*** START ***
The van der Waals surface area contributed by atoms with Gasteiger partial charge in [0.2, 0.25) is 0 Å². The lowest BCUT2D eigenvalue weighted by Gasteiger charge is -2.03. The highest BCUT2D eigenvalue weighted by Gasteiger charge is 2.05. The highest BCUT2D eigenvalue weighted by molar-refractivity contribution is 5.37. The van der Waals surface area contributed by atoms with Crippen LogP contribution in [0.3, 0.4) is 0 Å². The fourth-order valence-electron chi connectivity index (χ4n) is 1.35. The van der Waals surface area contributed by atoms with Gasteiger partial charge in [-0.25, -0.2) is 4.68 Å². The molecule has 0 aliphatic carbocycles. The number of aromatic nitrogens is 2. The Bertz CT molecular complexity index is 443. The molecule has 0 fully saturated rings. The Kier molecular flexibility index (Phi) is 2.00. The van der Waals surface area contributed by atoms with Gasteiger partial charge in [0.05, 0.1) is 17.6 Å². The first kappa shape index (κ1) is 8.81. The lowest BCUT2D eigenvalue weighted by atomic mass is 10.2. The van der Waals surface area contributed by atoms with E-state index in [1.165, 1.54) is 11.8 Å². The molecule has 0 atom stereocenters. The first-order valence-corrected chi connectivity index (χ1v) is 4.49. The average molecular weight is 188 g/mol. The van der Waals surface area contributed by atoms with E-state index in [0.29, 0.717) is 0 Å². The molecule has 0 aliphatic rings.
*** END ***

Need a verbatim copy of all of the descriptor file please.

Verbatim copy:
The van der Waals surface area contributed by atoms with Gasteiger partial charge in [0.2, 0.25) is 0 Å². The lowest BCUT2D eigenvalue weighted by Gasteiger charge is -2.03. The highest BCUT2D eigenvalue weighted by Gasteiger charge is 2.05. The highest BCUT2D eigenvalue weighted by molar-refractivity contribution is 5.37. The van der Waals surface area contributed by atoms with Crippen LogP contribution in [0.3, 0.4) is 0 Å². The fourth-order valence-electron chi connectivity index (χ4n) is 1.35. The van der Waals surface area contributed by atoms with Gasteiger partial charge in [-0.25, -0.2) is 4.68 Å². The molecule has 0 aliphatic carbocycles. The number of aromatic nitrogens is 2. The Bertz CT molecular complexity index is 443. The molecule has 0 fully saturated rings. The Kier molecular flexibility index (Phi) is 2.00. The van der Waals surface area contributed by atoms with Gasteiger partial charge in [0.05, 0.1) is 17.6 Å². The first kappa shape index (κ1) is 8.81. The lowest BCUT2D eigenvalue weighted by atomic mass is 10.2. The van der Waals surface area contributed by atoms with E-state index in [1.165, 1.54) is 11.8 Å². The molecule has 0 atom stereocenters. The first-order valence-corrected chi connectivity index (χ1v) is 4.49. The average molecular weight is 188 g/mol. The van der Waals surface area contributed by atoms with E-state index in [0.29, 0.717) is 0 Å². The molecule has 0 aliphatic rings.